MRI-Guided Biopsy of the Prostate

Are you looking for information about gentle prostate biopsy procedures? You will find exclusively experienced specialists and clinics in Germany, Switzerland, and Austria on our website. Find out about the process, duration, and side effects of an MRI-guided biopsy of the prostate or contact our experts.

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Doctors and medical centres specialising in MR-guided biopsy of the prostate

Specialists in the Field of MRI-Guided Biopsy of the Prostate


Information About the Field of MRI-Guided Biopsy of the Prostate

What is an MRI-Guided Biopsy of the Prostate?

Prostate cancer is the most common tumor in men and the second leading cause of cancer death. Prostate carcinoma is a disease of the older man; the average age is 70 years. The cancer is usually discovered during urological screening. Tissue samples must be taken from the prostate and examined under the microscope to confirm the diagnosis.

MRI-guided biopsy of the prostate describes using images from ultrasound and magnetic resonance imaging (MRI) to assess the target organ. The fusion of both imaging techniques allows a more precise diagnosis in which the tumor can be localized within the prostate before tissue samples are taken with a punch. This increases the hit rate for an ultrasound-guided punch biopsy.

For Whom is the Procedure Suitable?

In the current guidelines, MRI-guided biopsy of the prostate is recommended if a carcinoma has not been found in an ultrasound-guided sampling and a malignant tumor is still suspected. In justified individual cases, the treating physician can also choose the MRI-guided variant as the first biopsy.

The Procedure of an MRI-Guided Biopsy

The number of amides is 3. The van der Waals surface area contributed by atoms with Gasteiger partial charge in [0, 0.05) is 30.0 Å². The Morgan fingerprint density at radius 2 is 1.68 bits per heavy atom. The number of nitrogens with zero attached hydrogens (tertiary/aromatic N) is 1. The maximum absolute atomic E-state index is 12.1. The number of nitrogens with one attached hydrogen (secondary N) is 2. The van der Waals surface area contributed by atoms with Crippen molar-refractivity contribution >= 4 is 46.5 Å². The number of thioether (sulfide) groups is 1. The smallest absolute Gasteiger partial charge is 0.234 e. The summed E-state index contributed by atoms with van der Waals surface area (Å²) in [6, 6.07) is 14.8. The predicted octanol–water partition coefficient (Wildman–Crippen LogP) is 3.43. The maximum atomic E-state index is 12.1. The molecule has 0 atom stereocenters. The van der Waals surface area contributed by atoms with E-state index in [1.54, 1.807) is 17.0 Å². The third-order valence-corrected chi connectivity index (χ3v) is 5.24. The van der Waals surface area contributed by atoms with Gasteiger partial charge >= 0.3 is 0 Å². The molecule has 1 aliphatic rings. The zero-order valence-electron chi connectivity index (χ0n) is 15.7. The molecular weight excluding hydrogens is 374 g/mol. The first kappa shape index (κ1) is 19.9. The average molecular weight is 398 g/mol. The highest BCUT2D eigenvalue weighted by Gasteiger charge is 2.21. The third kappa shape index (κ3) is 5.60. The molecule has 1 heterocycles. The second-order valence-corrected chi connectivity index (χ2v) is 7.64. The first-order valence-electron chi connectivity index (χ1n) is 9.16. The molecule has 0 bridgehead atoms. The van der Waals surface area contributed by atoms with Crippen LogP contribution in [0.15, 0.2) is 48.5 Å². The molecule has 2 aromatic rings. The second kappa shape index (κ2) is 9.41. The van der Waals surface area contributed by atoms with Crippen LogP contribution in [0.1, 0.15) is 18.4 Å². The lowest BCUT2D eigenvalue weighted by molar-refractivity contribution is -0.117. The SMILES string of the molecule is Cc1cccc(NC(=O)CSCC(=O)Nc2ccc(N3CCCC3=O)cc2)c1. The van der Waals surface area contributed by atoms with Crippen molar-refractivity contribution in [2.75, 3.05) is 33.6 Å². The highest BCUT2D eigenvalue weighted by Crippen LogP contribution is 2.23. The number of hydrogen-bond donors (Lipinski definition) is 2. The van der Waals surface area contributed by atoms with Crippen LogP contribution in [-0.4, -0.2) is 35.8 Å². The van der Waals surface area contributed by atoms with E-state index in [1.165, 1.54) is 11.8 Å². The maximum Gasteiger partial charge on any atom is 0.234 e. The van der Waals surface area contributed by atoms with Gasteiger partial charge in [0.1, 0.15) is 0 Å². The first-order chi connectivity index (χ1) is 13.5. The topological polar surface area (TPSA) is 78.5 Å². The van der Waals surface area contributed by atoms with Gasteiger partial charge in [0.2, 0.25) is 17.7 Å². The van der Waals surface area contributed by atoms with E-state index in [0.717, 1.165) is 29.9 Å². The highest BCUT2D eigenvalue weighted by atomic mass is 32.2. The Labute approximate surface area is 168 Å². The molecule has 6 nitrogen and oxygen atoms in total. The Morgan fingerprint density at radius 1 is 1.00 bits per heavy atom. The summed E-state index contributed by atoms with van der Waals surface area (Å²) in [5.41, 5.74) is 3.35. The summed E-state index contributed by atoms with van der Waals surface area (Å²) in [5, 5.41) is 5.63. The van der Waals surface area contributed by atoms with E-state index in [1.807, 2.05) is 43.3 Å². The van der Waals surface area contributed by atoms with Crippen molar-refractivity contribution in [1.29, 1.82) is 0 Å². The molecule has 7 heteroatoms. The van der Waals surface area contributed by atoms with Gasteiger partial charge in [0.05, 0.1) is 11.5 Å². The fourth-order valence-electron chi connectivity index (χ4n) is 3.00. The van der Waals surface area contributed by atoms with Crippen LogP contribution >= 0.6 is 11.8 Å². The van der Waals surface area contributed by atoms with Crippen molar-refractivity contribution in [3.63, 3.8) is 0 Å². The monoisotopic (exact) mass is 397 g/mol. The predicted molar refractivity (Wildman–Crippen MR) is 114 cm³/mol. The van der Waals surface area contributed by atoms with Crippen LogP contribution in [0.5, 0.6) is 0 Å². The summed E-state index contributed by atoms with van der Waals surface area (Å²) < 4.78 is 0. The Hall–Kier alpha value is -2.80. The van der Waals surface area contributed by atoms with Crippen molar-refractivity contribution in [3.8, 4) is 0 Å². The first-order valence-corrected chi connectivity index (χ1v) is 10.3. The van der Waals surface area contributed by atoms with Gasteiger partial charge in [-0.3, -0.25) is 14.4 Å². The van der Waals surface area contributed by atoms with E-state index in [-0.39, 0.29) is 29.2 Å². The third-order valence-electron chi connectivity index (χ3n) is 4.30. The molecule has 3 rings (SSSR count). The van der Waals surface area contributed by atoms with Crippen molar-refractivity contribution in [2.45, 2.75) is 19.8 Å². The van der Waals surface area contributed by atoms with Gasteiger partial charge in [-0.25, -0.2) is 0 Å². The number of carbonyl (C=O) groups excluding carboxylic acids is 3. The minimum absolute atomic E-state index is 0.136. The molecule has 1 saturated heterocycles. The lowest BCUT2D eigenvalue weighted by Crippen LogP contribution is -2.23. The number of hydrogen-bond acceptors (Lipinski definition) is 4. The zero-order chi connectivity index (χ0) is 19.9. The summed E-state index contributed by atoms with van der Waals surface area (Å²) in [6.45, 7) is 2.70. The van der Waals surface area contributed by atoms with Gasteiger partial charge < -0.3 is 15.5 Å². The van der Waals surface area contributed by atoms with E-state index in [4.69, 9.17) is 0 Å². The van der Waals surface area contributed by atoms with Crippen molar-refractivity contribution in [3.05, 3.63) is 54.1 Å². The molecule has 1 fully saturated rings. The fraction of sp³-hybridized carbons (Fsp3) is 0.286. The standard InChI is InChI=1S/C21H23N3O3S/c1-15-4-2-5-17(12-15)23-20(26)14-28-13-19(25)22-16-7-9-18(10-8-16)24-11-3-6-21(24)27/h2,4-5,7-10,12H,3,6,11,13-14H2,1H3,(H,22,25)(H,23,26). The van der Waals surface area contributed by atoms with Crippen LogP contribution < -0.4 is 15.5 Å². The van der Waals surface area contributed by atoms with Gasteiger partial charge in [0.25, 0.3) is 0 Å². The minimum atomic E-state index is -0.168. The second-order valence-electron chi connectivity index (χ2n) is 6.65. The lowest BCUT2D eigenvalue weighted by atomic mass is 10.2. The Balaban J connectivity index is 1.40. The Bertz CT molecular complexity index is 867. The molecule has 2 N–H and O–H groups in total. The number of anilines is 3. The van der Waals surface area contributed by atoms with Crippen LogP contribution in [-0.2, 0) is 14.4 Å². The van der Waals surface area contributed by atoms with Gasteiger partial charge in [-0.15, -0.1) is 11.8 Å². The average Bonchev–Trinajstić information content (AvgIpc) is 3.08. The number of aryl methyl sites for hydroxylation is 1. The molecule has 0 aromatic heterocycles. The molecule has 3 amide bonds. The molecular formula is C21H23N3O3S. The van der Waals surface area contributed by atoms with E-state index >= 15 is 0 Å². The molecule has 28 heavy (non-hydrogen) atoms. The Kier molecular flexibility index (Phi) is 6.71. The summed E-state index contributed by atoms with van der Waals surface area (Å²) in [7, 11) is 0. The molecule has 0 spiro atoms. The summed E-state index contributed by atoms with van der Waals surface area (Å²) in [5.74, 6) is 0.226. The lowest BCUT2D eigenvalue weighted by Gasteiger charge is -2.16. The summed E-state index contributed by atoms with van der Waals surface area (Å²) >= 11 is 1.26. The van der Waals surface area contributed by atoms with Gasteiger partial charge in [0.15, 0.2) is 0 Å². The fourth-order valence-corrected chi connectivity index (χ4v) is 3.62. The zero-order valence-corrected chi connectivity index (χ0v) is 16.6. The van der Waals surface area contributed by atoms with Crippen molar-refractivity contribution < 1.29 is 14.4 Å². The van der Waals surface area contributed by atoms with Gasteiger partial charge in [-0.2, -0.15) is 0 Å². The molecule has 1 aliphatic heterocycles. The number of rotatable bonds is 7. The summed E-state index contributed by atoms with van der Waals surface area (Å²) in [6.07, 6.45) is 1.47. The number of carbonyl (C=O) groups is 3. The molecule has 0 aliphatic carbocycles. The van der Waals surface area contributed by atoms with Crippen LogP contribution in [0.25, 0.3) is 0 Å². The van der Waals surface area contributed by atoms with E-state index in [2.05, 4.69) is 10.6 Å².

The patient receives a special MRI examination of the prostate with a contrast agent. During the procedure, the patient lies in the MRI scanner, which is similar to a tube, for about 20 - 30 minutes, where a contrast agent is applied to the body through venous access. After the examination, the radiologist can examine the prostate's images and mark suspected cancerous regions in the computer program. The images are sent to the examiner either electronically or on a data medium. An ultrasound examination is performed, where images and markings from the MRIs are superimposed on the ultrasound's live images. Subsequently, specific samples are taken from the suspicious area and its edges.

How Long Is the Examination?

The MRI scan in the radiology department or at the radiologist's practice takes about 30 minutes. The ultrasound examination with sampling is performed either under local anesthesia or, if desired, under general anesthesia. This procedure also takes about 30 minutes.

Side Effects and Risks

As with any medical procedure, some risks must be considered in advance. Some patients feel the MRI tube as constricting, which might lead to a panic attack in people with claustrophobia. Since there is no radiation involved in the MRI examination, the patient does not need to be afraid of possible radiation exposure. The added contrast agent can trigger various intolerance or allergy symptoms, such as burning sensation in the arm, the appearance of skin rashes, or an allergic shock. When taking the sample, bleeding and inflammation of the prostate may occur. The risk of this is no higher than with a purely ultrasound-assisted biopsy.

Which Doctors and Clinics Are Specialists?

Urologists treat prostate carcinoma. A radiologist performs the MRI examination. The punch biopsy findings are reviewed in an interdisciplinary tumor board consisting of pathologists, radiologists, radiotherapists, and urologists, which makes an individual therapy recommendation possible. The MRI-guided biopsy can either be carried out in a clinic or by a local radiologist and urologist.

We help you to find an expert for your disease. All listed physicians and clinics have been reviewed by us for their outstanding specialization in the field of MRI-guided biopsy and are awaiting your inquiry or treatment request.

Sources:

  • Michel et al.: Die Urologie. Springer 2016, ISBN: 978-3-642-39939-8.
  • Bell et al.: Prevalence of incidental prostate cancer: A systematic review of autopsy studies. In: International Journal of Cancer. Band: 137, Nummer: 7, 2015, doi: 10.1002/ijc.29538, p. 1749-1757.
  • Wirth et al.: S3-Leitlinie Früherkennung, Diagnose und Therapie der verschiedenen Stadien des Prostatakarzinoms. Deutsche Gesellschaft für Urologie (DGU). Stand: 2016. Abgerufen am: 23.03.2020.


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